Airdate: Jun 07, 2010
Scientist: Heidi Golden
Science Diary: Grayling - Weir
Scientists use a river fence to help monitor Arctic Graylings, the only fish found in Alaska’s Kuparik River.
music; ambience: moving water
"Down in here, I know there's fish."
We're on the Kuparik River in the Alaskan tundra, in the Brooks Mountain Range, fishing for science. And yes, it's catch and release. Welcome to Pulse of the Planet's Science Diaries, a glimpse of the world of science from the inside.
"These fish that reside in the Kuparik River are exclusively Arctic Grayling. And what they tend to do is, around noon, when the mayflies start hatching and things start warming up in the river bed a little bit, they'll start moving up and feeding. But they move up and they catch the weir there, they bump into the weir and then they'll sidle back down into this pool."
Heidi Golden is a research assistant to Linda Deegan at Alaska's Toolik Lake Field Station. Climate changes in the Arctic mean changing conditions for the Alaskan tundra ecosystem. Deegan and Golden's work will help monitor the effects of these changes on the fish known as the Arctic Grayling.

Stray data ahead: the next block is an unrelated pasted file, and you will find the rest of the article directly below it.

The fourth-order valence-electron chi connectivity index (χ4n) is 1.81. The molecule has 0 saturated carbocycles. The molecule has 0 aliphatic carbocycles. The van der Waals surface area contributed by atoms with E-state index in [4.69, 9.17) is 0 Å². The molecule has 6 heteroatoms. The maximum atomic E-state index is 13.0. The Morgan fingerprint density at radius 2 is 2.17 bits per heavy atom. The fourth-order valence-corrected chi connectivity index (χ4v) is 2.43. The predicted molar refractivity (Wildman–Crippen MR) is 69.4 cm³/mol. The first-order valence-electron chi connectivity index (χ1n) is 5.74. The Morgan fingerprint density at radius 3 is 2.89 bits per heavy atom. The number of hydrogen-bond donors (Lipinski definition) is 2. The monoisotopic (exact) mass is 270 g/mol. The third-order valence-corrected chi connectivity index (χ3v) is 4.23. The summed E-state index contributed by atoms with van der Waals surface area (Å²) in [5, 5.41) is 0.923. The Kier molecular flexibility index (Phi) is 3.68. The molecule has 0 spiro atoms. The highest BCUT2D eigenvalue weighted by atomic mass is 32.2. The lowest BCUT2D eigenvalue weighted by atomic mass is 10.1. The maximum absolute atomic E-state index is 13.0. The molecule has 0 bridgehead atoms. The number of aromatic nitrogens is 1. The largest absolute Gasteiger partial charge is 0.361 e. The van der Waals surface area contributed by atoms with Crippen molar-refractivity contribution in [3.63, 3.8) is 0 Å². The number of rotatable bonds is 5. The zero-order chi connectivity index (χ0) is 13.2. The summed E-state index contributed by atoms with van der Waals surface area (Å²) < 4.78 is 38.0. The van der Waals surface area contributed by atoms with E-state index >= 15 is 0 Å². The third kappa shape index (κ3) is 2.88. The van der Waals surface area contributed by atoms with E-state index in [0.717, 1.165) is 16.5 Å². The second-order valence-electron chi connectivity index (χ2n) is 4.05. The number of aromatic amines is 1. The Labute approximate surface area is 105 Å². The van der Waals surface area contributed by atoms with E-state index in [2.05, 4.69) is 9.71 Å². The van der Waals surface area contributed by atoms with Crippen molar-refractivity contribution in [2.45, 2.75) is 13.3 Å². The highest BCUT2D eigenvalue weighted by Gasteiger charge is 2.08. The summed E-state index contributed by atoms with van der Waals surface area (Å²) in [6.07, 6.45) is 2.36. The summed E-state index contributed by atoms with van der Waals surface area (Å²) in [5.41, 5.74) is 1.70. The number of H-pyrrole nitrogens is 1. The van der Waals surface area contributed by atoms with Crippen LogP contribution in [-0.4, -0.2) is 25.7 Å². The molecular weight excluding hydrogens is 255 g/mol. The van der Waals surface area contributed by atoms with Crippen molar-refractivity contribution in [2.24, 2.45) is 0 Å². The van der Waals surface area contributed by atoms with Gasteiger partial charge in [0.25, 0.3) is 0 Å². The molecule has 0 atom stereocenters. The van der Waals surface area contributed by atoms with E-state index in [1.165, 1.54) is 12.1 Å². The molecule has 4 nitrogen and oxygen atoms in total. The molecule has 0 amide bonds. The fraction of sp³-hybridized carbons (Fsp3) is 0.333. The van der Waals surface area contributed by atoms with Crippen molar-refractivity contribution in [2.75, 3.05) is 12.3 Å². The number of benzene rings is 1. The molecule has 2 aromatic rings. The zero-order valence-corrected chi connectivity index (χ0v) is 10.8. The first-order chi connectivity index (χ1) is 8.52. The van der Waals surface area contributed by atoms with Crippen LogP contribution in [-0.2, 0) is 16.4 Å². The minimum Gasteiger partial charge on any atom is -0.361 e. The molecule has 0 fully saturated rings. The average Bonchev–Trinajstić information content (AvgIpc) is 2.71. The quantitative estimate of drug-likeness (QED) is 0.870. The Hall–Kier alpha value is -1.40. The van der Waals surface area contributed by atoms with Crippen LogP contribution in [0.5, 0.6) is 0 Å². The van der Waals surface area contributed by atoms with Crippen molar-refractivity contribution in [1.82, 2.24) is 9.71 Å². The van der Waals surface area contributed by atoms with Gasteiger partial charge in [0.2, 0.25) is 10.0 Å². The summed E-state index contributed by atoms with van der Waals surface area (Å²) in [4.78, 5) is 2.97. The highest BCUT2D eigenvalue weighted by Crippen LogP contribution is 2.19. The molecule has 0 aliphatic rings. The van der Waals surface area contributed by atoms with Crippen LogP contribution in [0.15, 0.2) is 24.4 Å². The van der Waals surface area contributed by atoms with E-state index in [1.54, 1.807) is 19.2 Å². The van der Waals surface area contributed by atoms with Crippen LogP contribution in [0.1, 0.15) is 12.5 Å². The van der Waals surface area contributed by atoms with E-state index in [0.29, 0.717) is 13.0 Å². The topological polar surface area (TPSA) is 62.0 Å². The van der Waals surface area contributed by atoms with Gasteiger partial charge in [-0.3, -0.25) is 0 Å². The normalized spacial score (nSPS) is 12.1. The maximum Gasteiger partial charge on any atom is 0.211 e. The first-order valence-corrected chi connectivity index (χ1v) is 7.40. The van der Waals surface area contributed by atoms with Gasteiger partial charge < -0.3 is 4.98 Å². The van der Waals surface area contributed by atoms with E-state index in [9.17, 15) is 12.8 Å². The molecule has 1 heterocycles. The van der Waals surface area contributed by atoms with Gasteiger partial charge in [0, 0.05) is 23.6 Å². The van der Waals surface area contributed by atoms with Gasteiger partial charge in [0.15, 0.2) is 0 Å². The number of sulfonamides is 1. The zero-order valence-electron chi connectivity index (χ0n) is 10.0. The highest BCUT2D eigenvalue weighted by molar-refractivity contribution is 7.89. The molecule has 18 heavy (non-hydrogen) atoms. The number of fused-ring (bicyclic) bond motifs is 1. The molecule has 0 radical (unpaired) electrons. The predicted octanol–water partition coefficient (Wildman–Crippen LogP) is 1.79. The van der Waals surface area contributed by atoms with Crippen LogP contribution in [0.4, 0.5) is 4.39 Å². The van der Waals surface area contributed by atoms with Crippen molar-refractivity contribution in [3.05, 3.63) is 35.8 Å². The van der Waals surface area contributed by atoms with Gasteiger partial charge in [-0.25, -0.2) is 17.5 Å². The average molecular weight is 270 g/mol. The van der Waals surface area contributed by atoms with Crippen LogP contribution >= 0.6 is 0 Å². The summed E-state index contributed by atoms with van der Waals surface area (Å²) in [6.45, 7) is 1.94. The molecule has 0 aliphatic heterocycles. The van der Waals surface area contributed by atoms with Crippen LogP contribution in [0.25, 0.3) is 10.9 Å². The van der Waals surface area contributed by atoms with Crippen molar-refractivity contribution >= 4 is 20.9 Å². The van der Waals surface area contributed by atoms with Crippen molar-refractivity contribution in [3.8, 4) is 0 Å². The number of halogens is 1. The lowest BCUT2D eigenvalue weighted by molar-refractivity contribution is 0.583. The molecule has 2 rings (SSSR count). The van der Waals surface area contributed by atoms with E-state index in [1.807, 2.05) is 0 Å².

"A weir is a special kind of a fence that we put into the river to keep the fish from moving around too much. We don't want them to migrate upstream before we can tag and weigh and measure them, so we place the fence or the weir into the river and it stops their migration. And all the fish that we capture we place in this holding pen, and we do this so that they can stay for twenty-four hours to clear their gut. And by doing that, we get a much more accurate weight on the fish, when we weigh and measure them the next day. And then we tag them, and we then let them recover and we place them back in the river."
The way scientists tag fish nowadays will likely surprise you. We'll find out in our next program. Our thanks to the Marine Biological Laboratory in Woods Hole.
Pulse of the Planet's Science Diaries are made possible by the National Science Foundation. I'm Jim Metzner.